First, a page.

Feeling pressure from consumer and labour groups for not doing more to ensure factory safety in Bangladesh, Walmart, Gap and numerous other retailers along with the nation’s main retail federations are seeking to forge a new plan to promote safety in that country’s apparel industry.
This effort, to be spearheaded by the Bipartisan Policy Center, a nonprofit group based in Washington, was announced on Thursday, 2 1/2 weeks after dozens of retailers and apparel companies, almost all of them European, announced a far-reaching plan aimed at ensuring factory safety in Bangladesh.
As part of the new effort, the National Retail Federation, the American Apparel and Footwear Association as well as Gap, JCPenney, Sears, Target, Walmart and other retailers, will seek to “develop and implement a new program to improve fire and safety regulations in the garment factories of Bangladesh,” according to the Bipartisan Policy Center.
This effort will be led by two prominent members of that group, former Sens. George J Mitchell, a Democrat, and Olympia J Snowe, a Republican, both from Maine.
But some labour advocates called the effort divisive and a sham. After a factory building collapsed in Bangladesh on April 24, killing at least 1,127 workers, Western retailers faced more pressure than ever to take action to ensure factory safety in that country, the world’s second-largest apparel exporter after China.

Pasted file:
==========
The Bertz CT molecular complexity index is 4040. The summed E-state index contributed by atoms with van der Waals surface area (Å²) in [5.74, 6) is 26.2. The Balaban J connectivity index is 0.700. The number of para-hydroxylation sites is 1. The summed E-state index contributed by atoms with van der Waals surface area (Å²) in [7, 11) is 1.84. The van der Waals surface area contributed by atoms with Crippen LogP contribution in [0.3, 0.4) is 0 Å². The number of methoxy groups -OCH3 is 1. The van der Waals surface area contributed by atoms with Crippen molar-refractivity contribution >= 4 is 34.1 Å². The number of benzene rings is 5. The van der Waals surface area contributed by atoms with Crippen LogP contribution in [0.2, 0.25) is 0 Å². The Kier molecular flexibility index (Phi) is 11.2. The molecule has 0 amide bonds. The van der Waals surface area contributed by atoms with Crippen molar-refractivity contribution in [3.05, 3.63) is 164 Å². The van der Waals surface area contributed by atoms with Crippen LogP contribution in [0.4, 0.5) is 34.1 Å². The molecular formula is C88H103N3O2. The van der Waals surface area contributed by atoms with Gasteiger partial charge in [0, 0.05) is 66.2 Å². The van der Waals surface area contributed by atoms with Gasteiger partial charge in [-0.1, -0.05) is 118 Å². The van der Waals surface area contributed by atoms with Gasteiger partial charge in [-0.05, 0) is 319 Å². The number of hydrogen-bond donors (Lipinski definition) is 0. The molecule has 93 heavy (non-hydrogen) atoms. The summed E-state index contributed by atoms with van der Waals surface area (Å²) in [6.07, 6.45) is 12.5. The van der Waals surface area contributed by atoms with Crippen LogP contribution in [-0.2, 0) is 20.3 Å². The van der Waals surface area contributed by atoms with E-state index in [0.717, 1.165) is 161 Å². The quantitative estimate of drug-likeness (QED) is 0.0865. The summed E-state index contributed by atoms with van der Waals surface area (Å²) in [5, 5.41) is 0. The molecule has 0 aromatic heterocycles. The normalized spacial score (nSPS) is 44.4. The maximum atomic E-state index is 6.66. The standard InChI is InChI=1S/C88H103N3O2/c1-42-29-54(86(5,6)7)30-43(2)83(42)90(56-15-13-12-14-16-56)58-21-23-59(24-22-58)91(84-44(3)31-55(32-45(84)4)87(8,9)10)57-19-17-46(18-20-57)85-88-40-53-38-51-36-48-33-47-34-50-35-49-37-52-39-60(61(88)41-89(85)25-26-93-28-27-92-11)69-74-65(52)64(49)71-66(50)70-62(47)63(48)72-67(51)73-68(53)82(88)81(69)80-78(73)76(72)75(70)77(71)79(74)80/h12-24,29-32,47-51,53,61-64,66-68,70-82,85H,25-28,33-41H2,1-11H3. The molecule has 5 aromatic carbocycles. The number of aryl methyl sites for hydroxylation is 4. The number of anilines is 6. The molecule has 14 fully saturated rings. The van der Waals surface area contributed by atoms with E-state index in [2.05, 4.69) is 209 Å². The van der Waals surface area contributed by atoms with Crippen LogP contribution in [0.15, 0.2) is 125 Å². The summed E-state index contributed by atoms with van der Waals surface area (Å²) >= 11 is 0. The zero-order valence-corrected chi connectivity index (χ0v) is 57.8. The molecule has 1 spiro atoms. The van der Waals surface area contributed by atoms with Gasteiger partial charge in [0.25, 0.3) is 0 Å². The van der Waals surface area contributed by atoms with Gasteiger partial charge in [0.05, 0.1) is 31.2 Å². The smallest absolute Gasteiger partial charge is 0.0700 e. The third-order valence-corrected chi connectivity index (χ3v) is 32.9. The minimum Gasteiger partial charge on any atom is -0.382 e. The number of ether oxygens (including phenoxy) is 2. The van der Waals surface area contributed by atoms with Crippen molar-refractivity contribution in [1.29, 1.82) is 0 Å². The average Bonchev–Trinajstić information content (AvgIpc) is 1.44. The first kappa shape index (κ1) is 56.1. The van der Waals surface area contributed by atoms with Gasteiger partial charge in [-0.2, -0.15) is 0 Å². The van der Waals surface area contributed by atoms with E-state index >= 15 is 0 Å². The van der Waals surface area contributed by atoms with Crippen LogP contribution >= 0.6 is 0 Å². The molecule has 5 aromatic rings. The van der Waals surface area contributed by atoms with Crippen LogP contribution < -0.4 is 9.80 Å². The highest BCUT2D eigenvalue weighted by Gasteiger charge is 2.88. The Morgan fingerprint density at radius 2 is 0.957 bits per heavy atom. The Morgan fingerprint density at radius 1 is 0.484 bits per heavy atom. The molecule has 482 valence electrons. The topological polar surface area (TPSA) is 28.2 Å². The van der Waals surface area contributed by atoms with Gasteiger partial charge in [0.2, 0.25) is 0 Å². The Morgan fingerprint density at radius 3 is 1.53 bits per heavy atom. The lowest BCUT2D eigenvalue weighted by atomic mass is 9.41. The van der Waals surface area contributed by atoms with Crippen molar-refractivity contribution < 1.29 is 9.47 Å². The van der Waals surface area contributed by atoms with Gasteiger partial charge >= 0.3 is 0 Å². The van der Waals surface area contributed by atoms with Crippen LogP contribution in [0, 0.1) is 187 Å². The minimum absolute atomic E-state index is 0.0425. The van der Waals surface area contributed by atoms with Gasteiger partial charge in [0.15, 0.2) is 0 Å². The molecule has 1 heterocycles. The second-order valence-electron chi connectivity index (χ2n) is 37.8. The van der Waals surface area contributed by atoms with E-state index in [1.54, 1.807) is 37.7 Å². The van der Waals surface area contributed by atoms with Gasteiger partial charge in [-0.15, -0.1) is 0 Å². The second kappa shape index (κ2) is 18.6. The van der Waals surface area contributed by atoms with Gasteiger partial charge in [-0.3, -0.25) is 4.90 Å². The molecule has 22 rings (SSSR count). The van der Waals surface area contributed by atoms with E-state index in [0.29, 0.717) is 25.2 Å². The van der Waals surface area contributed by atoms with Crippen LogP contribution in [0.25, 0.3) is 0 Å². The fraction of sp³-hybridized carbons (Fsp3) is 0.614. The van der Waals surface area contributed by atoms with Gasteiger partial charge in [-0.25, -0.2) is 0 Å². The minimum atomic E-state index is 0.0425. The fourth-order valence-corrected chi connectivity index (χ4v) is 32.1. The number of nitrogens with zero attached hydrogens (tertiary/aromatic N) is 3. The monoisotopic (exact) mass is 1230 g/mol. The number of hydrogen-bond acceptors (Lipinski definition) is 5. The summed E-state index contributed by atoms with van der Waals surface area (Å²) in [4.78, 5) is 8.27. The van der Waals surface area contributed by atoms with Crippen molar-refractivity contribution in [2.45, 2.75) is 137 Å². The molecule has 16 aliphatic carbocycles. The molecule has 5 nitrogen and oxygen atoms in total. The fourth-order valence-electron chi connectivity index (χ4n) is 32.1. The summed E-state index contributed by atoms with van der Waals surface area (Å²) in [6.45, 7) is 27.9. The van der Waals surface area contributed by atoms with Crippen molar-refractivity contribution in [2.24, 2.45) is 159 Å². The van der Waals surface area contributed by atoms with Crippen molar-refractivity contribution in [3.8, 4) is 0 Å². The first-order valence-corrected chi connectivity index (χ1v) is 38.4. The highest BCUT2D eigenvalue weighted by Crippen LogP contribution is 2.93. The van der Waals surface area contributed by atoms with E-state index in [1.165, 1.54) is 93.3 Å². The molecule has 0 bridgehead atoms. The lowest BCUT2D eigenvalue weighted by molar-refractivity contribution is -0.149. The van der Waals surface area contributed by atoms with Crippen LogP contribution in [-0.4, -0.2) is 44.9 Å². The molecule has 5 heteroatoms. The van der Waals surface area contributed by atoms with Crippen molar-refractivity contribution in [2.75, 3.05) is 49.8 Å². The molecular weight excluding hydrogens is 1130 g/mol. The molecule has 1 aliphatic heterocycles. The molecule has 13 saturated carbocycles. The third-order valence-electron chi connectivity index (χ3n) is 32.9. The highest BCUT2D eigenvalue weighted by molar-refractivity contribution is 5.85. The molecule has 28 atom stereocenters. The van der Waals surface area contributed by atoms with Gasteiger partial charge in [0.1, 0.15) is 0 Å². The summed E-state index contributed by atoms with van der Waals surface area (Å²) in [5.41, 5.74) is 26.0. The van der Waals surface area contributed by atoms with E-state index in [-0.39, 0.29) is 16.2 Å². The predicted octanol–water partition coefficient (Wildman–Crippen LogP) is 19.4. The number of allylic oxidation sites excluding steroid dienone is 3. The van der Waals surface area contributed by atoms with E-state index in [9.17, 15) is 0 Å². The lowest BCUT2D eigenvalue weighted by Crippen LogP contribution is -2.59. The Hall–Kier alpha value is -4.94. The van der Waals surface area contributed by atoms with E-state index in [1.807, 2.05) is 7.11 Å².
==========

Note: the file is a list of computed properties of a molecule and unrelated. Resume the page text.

In response, H&M, Carrefour, Marks & Spencer and more than two dozen other European companies backed a binding plan in which they agreed to rigorous independent inspections of the factories they use in Bangladesh and to help finance improvements for fire and building safety.
Only a few US retailers signed on, however. On Thursday, Sean John, the fashion company run by Sean Combs, announced that it would become the third US company to join, following PVH, the parent company of Calvin Klein and Tommy Hilfiger, and Abercrombie & Fitch Loblaw, a Canadian retailer that produces the Joe Fresh clothing line, has also joined that plan.
With about 40 companies signed on to that plan, Gap, the Children’s Place and several other US retailers have faced protests and a flood of Facebook posts, urging them to join.
Bill Chandler, a Gap spokesman, welcomed the new policy center effort. “We see the American alliance as a powerful path forward,” he said.
Jessica Deede, a Target spokeswoman, said, “We have been engaged with the Bipartisan Policy Center’s initiative as a potential solution.”
New York Times